A lender that I work with quite often, Brendan O'Driscoll with Treadstone Mortgage sent me this information. He is allowing me to blog it as this question does come up a lot.
Your customers may ask you about this and most people get it wrong. It's a long read, but informative:
This is Interesting
When the Fed cuts rates, it lowers variable rates and lines of credit, but often has a negative effect on Mortgage rates. The Fed cuts (or raises) the overnight lending rate between banks, who usually follow suit by cutting (or raising) the Prime Rate. The Fed does NOT cut mortgage rates. In the most simple terms, mortgage rates are driven by Treasury Bonds. So when the Stock Market struggles, people move their money to the safe haven of conservative, Treasury Bonds. Which is Good for Interest Rates. When Stocks are strong, the conservative money leaves Treasuries and goes back to the Market which raises interest rates. In short, good news for the stock market and your investments/retirement is bad news for mortgage rates and vice versa.
Why Do Mortgage Rates Change?
When the Federal Reserve "cuts rates", they are typically cutting the Discount rate and the Fed Funds rate. Many misunderstand this "cut" to mean that mortgage rates were cut. Mortgage rates are affected by many factors but are not "cut" by the Fed. There are many types of interest rates.
Prime rate: The rate offered to a bank's best customers.
Treasury bill rates: Treasury bills are short-term debt instruments used by the U.S. Government to finance their debt. Commonly called T-bills they come in denominations of 3 months, 6 months and 1 year. Each treasury bill has a corresponding interest rate (i.e. 3-month T-bill rate, 1-year T-bill rate).
Treasury Notes: Intermediate-term debt instruments used by the U.S. Government to finance their debt. They come in denominations of 2 years, 5 years and 10 years.
Treasury Bonds: Long-debt instruments used by the U.S. Government to finance its debt. Treasury bonds come in 30-year denominations.
Federal Funds Rate: Rates banks charge each other for overnight loans.
Federal Discount Rate: Rate New York Fed charges to member banks.
Libor: London Interbank Offered Rates. Average London Eurodollar rates.
6 month CD rate: The average rate that you get when you invest in a 6-month CD.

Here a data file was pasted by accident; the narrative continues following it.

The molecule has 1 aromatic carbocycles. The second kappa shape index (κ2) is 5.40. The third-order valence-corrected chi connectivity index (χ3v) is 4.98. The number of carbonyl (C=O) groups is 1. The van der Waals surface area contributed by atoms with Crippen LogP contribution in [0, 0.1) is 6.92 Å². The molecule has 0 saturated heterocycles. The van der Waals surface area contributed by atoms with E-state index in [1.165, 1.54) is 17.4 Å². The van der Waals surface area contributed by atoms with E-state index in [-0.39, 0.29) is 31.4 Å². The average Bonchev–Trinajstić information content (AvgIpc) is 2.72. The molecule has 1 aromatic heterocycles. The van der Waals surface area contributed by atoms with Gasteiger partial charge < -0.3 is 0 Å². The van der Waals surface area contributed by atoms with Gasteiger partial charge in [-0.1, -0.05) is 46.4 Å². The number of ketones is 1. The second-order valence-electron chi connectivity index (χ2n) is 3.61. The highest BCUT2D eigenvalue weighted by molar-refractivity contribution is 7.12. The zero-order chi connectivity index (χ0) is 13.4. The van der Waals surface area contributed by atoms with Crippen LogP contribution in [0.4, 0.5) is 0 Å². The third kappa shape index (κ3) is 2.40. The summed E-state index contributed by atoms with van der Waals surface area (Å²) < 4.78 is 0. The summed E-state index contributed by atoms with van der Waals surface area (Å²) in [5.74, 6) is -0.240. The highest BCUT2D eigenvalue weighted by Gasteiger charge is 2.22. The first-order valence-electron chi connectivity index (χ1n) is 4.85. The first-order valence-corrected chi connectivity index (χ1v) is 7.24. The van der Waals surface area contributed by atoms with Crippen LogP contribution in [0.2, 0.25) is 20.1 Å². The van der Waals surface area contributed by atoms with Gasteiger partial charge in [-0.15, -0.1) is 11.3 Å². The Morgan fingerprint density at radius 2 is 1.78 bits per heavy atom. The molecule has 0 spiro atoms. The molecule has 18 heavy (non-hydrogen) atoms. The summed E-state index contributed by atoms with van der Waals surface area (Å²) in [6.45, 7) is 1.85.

11th District Cost of Funds COFI: Rate determined by averaging a composite of other rates.
Fannie Mae-Backed Security rates: Fannie Mae pools large quantities of mortgages, creates securities with them, and sells them as Fannie Mae-backed securities. The rates on these securities influence mortgage rates very strongly.
Ginnie Mae-Backed Security rates: Ginnie Mae pools large quantities of mortgages, secures them and sells them as Ginnie Mae-backed securities. The rates on these securities influence mortgage rates on FHA and VA loans.
Interest-rate movements are based on the simple concept of supply and demand. If the demand for loans increases, so do interest rates. This is because there are more buyers, so sellers can command a better price and higher rates. If the demand for credit (loans) reduces, then so do interest rates. There will be more sellers than buyers, and now buyers command a better price, and lower rates. When the economy is expanding there is a higher demand for credit and rates move higher, whereas, when the economy is slowing the demand for credit decreases and so do interest rates. Generally speaking, bad news of a slowing economy is good news for borrowers and lower rates. Good news of a growing economy is bad news for borrowers and higher rates.
A major factor driving interest rates is inflation. Higher inflation is associated with a growing economy. When the economy grows too strongly, the Federal Reserve increases interest rates to slow the economy down and reduce inflation. Inflation results from prices of goods and services increasing. When the economy is strong, there is more demand for goods and services, so the producers of those goods and services can increase prices. A strong economy therefore results in higher real-estate prices, higher rents on apartments and higher mortgage rates.
Mortgage rates tend to move in the same direction as interest rates. However, actual mortgage rates are also based on supply and demand for mortgages. The supply-and-demand equation for mortgage rates may be different from the supply-and-demand equation for interest rates. This might sometimes result in mortgage rates moving differently from other rates. For example, one lender may be forced to close additional mortgages to meet a commitment they have made. This results in them offering lower rates even though interest rates may have moved up.
There is an inverse relationship between bond prices and bond rates. This can be confusing. When bond prices move up, interest rates move down and vice versa. This is because bonds tend to have a fixed price at maturity--typically $1000. If the price of the bond is currently at $900 and there are 10 years left on the bond and if interest rates start moving higher, the price of the bond starts dropping. The higher interest rates will cause increased accumulation of interest over the next 5 years, such that a lower price ( $880) will result in the same maturity price, i.e. $1000.